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Seek help if you are not fit to practice

November 30, 2016

A recent hearing tribunal issued its written decision on the merit and orders regarding the conduct of a pharmacist who was found to have diverted large quantities of drugs including: zopiclone, zolpidem, nitrazepam, and dextroamphetamine. The tribunal found the quantities of drugs the pharmacist diverted were so large as to preclude these were solely for his personal use.

The tribunal also determined that the pharmacist abused his position of trust by creating false patient records to facilitate and conceal his diversions, while at the same time actively circumventing a drug monitoring and support program he had been ordered to submit to by a previous hearing tribunal. In doing so, the hearing tribunal ruled that the pharmacist breached the most fundamental elements of trust, integrity, and professionalism.
In this matter, the tribunal imposed the most significant penalties permitted under the Health Professions Act… cancellation, fines totaling $40,000, and costs of the investigation and hearing. Furthermore, the tribunal instructed the hearings director to submit their decision to the Minister of Justice and Solicitor General of Alberta.
Rationale for the tribunal’s decision is reflected in its following statements from the tribunal’s decision on merit:
[The pharmacist] not only diverted controlled medications, he abused his position of authority by altering records to conceal this activity. These actions surely diminish the standing of the profession in the eyes of the public. Furthermore, [the pharmacist’s] actions represent a direct and willful contravention of an order given to him and conditions placed on his practice by the profession.
The public bases their trust in the pharmacy profession on the assumption that it will regulate itself in the best interest of patients and the safety of the public. [The pharmacist’s] failure to comply with orders stemming from the profession’s self-regulation calls that assumption into question, thereby threatening the public’s trust in the profession.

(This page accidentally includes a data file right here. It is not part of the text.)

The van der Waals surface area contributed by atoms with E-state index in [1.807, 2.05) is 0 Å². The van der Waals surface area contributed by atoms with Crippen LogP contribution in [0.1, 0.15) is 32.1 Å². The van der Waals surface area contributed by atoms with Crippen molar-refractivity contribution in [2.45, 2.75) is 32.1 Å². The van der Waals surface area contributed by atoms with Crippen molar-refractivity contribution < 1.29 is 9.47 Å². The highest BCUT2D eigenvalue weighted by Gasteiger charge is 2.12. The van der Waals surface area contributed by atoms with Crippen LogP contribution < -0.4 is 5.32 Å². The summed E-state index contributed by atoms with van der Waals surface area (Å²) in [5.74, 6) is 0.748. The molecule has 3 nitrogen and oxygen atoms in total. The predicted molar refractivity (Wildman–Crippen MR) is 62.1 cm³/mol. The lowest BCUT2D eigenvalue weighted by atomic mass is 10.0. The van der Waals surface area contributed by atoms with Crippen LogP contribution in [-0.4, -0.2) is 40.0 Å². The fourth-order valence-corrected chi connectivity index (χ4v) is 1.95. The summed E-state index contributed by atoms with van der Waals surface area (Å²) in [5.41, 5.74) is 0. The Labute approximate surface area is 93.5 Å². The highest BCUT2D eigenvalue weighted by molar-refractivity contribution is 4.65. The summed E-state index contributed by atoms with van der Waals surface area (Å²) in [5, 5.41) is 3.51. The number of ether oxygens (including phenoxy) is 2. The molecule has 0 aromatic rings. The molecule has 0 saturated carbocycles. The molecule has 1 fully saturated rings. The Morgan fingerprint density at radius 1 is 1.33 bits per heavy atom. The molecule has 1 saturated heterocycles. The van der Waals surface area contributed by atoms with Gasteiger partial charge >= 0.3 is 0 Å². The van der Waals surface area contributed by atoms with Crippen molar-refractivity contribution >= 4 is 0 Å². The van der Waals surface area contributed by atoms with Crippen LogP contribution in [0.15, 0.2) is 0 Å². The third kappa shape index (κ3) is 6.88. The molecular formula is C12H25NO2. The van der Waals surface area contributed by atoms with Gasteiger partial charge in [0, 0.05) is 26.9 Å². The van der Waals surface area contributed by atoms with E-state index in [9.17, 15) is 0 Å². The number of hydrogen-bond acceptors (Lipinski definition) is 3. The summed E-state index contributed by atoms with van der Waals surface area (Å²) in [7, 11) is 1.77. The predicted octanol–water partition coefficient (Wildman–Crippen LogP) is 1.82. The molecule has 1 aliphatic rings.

[The pharmacist’s] actions clearly demonstrate a profound lack of judgment, particularly in light of them occurring while under an order of a previous hearing tribunal and in a matter similar to that which led to the initial hearing. Instead of asking for help when he relapsed, he went to great lengths to avoid help and to conceal his relapse from those who could provide it.
From the tribunal’s decision on orders:
Diversion of controlled substances is in itself a serious offence, as is the creation of fictitious records to conceal that diversion. It is an abuse of the trust placed in pharmacists by the profession and by the public to safely manage the distribution of medications and to uphold the laws and regulations that govern that distribution. This [conduct] not only breaches multiple standards of professional conduct but potentially puts members of the public at risk.
Pharmacists and pharmacy technicians – review your ethical duties to your patients, our profession and yourself
• Review your professional responsibilities and ethical duties. Principles 1, 10, and 11 of the Code of Ethics will provide you with valuable guidance in this respect.
• Understand that the diversion of drugs cannot and will not be tolerated by the profession. Your decision to participate in these activities may result in the most serious sanctions available to be imposed.
• Do not allow your personal circumstances to negatively affect your professional obligations.
• Seek help at the earliest opportunity. Many employers offer an employee assistance program and there are many other assessment and support services offered through Alberta Health Services and for members of the Alberta Pharmacists’ Association.
• Take yourself out of practice when you are not fit to practice.